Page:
Amish Children

I’m continuing with a recap of my visit to Shipshewana, Indiana where I was researching my upcoming series, Shipshewana Amish Mystery (Zondervan 2011).

The Amish children I saw and met while in Shipshewana last month were definitely a bit different from what I had imagined.

Of course I realized that the Amish tend to give their kids responsibility at a younger age, but when I saw this group of youngsters driving a cart (it wasn’t really a buggy) down the road outside our B&B, I was surprised. I tried to imagine letting my child do so at the same age, and of course I couldn’t. Then I realized that these kids weren’t given responsibility all at once, they’d been taught it gradually. If you look at the picture closely, you’ll also see an older sister behind them on a bicycle, and the parents were not far behind this on their own bicycles.

Another example of this is the little boy we saw two houses down who was mowing the yard. Look at this guy-he’s barely as tall as the mower.   When we stopped to snap the picture though (and yes, it is okay to snap from a distance), we noticed an older brother standing in the driveway to the right, laughing a bit, and ready to take over when needed.

Which brings me to my last point. I do find that often we speak and write of the Amish in a very serious tone. I found them to be a fun group with a strong sense of humor. One look at this vehicle will explain what I mean. We had the good fortune of walking through an Amish farm, and as we were going through the large barn area where this gentleman kept all his buggies (I believe I counted 7) and bicycles (over 20), there was this. Isn’t it fun? Of course it belonged to the teenagers.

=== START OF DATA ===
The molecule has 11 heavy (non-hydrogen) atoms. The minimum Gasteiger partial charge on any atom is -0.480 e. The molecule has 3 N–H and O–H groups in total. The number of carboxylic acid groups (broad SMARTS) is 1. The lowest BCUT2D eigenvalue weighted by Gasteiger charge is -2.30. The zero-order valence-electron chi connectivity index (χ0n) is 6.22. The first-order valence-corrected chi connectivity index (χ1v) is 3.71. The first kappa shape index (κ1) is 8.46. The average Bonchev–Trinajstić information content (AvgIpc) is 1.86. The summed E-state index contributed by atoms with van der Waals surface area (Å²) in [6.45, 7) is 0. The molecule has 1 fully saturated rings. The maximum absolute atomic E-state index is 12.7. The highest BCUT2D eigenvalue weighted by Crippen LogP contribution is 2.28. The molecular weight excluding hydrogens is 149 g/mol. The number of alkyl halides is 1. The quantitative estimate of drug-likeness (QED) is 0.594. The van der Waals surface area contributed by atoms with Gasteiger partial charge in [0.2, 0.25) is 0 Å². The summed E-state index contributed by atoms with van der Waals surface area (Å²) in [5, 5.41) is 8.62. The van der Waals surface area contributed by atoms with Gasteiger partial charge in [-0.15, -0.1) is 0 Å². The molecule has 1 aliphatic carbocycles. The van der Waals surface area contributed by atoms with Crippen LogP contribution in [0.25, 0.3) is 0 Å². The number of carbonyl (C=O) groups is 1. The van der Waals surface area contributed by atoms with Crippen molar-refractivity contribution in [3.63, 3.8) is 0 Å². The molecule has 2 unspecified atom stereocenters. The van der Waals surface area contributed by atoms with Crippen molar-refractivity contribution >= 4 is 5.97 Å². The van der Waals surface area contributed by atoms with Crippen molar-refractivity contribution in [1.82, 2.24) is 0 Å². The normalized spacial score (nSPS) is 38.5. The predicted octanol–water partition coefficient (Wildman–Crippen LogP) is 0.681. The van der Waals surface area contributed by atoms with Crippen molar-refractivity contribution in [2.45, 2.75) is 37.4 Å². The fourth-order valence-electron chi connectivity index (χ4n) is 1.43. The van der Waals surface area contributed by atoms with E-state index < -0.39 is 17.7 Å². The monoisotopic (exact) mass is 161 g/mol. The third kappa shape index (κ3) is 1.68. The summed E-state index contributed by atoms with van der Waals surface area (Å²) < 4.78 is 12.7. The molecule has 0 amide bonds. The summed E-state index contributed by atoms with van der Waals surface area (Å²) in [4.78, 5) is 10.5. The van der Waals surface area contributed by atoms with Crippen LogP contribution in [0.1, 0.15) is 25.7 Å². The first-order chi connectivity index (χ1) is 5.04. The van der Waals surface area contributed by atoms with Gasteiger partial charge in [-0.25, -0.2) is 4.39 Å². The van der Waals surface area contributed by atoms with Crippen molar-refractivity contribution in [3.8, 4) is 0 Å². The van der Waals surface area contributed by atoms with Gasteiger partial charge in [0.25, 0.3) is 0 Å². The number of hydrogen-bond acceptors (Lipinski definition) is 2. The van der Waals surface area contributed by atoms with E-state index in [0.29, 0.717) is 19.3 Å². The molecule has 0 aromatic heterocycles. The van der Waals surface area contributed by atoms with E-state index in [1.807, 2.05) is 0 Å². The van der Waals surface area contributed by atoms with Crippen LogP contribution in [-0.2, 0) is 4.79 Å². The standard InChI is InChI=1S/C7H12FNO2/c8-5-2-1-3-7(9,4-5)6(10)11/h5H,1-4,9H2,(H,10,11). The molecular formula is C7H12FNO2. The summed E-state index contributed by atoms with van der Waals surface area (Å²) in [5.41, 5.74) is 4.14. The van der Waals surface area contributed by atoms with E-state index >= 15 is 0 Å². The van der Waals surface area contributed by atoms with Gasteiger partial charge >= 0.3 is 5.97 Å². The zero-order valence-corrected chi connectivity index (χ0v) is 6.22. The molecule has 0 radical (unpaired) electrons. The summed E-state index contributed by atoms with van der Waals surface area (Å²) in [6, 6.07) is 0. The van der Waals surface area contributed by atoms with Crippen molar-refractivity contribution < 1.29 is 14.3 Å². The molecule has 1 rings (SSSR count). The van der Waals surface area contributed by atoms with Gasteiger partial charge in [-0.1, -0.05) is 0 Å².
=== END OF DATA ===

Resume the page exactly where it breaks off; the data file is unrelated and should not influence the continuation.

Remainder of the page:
NOT what we would expect among the Amish, but then neither was the small fishing boat we saw pulled by a tractor as we were driving down the road. The teens waved at us as they headed to the lake. Everyone needs down time during the summer, I suppose.

Speaking of down time, I loved this trampoline outside the home we visited. You know, it speaks of good clean fun, and I think that’s one of the things we all admire about the Amish. It’s true they have no electricity in their homes, but in many ways their children are like our children. Who doesn’t like bouncing on a trampoline in the summer?

See anything here that surprises you? Or perhaps you have a few stories of your own. I’d love to hear them.


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